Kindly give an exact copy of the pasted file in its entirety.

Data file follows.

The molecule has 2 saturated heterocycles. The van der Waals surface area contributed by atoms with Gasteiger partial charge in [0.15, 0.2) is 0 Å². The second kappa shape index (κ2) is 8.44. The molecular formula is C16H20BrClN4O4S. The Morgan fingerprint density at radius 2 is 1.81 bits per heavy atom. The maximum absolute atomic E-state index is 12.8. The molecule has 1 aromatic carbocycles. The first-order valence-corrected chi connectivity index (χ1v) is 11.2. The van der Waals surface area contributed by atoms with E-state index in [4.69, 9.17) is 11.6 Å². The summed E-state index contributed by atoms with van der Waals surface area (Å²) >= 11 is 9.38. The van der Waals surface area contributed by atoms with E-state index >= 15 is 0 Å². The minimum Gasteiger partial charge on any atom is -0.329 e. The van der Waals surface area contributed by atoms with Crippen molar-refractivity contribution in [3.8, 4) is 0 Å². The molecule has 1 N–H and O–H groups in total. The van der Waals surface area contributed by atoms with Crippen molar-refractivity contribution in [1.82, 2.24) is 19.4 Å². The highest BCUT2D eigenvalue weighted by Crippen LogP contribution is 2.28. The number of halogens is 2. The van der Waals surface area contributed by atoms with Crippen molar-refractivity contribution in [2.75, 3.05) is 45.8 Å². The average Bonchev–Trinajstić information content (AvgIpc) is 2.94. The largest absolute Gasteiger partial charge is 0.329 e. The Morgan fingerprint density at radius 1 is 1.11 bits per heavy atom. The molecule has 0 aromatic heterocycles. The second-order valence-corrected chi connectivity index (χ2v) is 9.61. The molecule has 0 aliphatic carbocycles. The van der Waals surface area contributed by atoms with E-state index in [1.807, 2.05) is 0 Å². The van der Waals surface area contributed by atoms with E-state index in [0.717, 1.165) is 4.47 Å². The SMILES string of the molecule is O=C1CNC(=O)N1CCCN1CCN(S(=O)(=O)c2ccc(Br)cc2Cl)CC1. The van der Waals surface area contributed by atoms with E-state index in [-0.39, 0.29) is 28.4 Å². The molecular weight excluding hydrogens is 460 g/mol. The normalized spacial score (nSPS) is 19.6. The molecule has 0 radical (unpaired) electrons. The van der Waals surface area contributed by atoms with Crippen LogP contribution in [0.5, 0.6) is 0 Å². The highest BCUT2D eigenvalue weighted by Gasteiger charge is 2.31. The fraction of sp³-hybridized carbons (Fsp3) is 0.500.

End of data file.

The molecule has 2 saturated heterocycles. The van der Waals surface area contributed by atoms with Gasteiger partial charge in [0.15, 0.2) is 0 Å². The second kappa shape index (κ2) is 8.44. The molecular formula is C16H20BrClN4O4S. The Morgan fingerprint density at radius 2 is 1.81 bits per heavy atom. The maximum absolute atomic E-state index is 12.8. The molecule has 1 aromatic carbocycles. The first-order valence-corrected chi connectivity index (χ1v) is 11.2. The van der Waals surface area contributed by atoms with E-state index in [4.69, 9.17) is 11.6 Å². The summed E-state index contributed by atoms with van der Waals surface area (Å²) >= 11 is 9.38. The van der Waals surface area contributed by atoms with E-state index >= 15 is 0 Å². The minimum Gasteiger partial charge on any atom is -0.329 e. The van der Waals surface area contributed by atoms with Crippen molar-refractivity contribution in [3.8, 4) is 0 Å². The molecule has 1 N–H and O–H groups in total. The van der Waals surface area contributed by atoms with Crippen molar-refractivity contribution in [1.82, 2.24) is 19.4 Å². The highest BCUT2D eigenvalue weighted by Crippen LogP contribution is 2.28. The number of halogens is 2. The van der Waals surface area contributed by atoms with Crippen molar-refractivity contribution in [2.75, 3.05) is 45.8 Å². The average Bonchev–Trinajstić information content (AvgIpc) is 2.94. The largest absolute Gasteiger partial charge is 0.329 e. The Morgan fingerprint density at radius 1 is 1.11 bits per heavy atom. The molecule has 0 aromatic heterocycles. The second-order valence-corrected chi connectivity index (χ2v) is 9.61. The molecule has 0 aliphatic carbocycles. The van der Waals surface area contributed by atoms with E-state index in [1.807, 2.05) is 0 Å². The van der Waals surface area contributed by atoms with E-state index in [0.717, 1.165) is 4.47 Å². The SMILES string of the molecule is O=C1CNC(=O)N1CCCN1CCN(S(=O)(=O)c2ccc(Br)cc2Cl)CC1. The van der Waals surface area contributed by atoms with E-state index in [-0.39, 0.29) is 28.4 Å². The molecular weight excluding hydrogens is 460 g/mol. The normalized spacial score (nSPS) is 19.6. The molecule has 0 radical (unpaired) electrons. The van der Waals surface area contributed by atoms with Crippen LogP contribution in [0.5, 0.6) is 0 Å². The highest BCUT2D eigenvalue weighted by Gasteiger charge is 2.31. The fraction of sp³-hybridized carbons (Fsp3) is 0.500.